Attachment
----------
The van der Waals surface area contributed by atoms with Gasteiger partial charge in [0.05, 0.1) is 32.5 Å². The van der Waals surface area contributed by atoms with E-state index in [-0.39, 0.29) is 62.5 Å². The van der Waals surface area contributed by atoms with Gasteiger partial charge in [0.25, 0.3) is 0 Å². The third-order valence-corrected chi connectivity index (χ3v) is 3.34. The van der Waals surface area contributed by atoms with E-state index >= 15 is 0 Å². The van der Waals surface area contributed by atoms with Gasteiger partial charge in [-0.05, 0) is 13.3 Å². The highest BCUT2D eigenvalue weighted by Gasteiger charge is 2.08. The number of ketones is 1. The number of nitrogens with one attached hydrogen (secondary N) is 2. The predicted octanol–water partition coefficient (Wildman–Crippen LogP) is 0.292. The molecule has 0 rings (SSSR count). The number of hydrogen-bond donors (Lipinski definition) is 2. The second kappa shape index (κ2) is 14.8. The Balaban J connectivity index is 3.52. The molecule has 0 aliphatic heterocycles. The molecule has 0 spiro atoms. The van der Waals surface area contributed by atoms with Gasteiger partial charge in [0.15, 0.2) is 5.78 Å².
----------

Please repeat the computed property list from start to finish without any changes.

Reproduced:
The van der Waals surface area contributed by atoms with Gasteiger partial charge in [0.05, 0.1) is 32.5 Å². The van der Waals surface area contributed by atoms with E-state index in [-0.39, 0.29) is 62.5 Å². The van der Waals surface area contributed by atoms with Gasteiger partial charge in [0.25, 0.3) is 0 Å². The third-order valence-corrected chi connectivity index (χ3v) is 3.34. The van der Waals surface area contributed by atoms with E-state index >= 15 is 0 Å². The van der Waals surface area contributed by atoms with Gasteiger partial charge in [-0.05, 0) is 13.3 Å². The highest BCUT2D eigenvalue weighted by Gasteiger charge is 2.08. The number of ketones is 1. The number of nitrogens with one attached hydrogen (secondary N) is 2. The predicted octanol–water partition coefficient (Wildman–Crippen LogP) is 0.292. The molecule has 0 rings (SSSR count). The number of hydrogen-bond donors (Lipinski definition) is 2. The second kappa shape index (κ2) is 14.8. The Balaban J connectivity index is 3.52. The molecule has 0 aliphatic heterocycles. The molecule has 0 spiro atoms. The van der Waals surface area contributed by atoms with Gasteiger partial charge in [0.15, 0.2) is 5.78 Å².